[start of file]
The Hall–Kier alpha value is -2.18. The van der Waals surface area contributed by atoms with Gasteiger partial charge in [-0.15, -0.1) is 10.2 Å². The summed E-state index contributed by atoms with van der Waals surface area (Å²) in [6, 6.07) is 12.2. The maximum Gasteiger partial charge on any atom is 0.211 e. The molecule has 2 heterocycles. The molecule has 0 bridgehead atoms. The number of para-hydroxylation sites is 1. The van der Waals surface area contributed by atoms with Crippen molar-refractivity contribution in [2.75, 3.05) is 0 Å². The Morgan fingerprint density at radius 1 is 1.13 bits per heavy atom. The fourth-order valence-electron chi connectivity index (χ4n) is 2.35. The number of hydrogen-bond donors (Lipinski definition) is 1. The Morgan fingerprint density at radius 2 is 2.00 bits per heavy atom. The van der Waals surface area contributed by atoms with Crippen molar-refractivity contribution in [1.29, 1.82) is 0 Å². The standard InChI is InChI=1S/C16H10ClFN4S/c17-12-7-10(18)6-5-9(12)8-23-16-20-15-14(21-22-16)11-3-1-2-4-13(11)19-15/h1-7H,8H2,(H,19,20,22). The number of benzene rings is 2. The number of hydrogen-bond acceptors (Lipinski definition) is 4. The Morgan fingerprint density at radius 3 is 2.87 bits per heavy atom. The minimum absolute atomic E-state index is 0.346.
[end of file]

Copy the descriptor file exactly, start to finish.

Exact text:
The Hall–Kier alpha value is -2.18. The van der Waals surface area contributed by atoms with Gasteiger partial charge in [-0.15, -0.1) is 10.2 Å². The summed E-state index contributed by atoms with van der Waals surface area (Å²) in [6, 6.07) is 12.2. The maximum Gasteiger partial charge on any atom is 0.211 e. The molecule has 2 heterocycles. The molecule has 0 bridgehead atoms. The number of para-hydroxylation sites is 1. The van der Waals surface area contributed by atoms with Crippen molar-refractivity contribution in [2.75, 3.05) is 0 Å². The Morgan fingerprint density at radius 1 is 1.13 bits per heavy atom. The fourth-order valence-electron chi connectivity index (χ4n) is 2.35. The number of hydrogen-bond donors (Lipinski definition) is 1. The Morgan fingerprint density at radius 2 is 2.00 bits per heavy atom. The van der Waals surface area contributed by atoms with Crippen molar-refractivity contribution in [1.29, 1.82) is 0 Å². The standard InChI is InChI=1S/C16H10ClFN4S/c17-12-7-10(18)6-5-9(12)8-23-16-20-15-14(21-22-16)11-3-1-2-4-13(11)19-15/h1-7H,8H2,(H,19,20,22). The number of benzene rings is 2. The number of hydrogen-bond acceptors (Lipinski definition) is 4. The Morgan fingerprint density at radius 3 is 2.87 bits per heavy atom. The minimum absolute atomic E-state index is 0.346.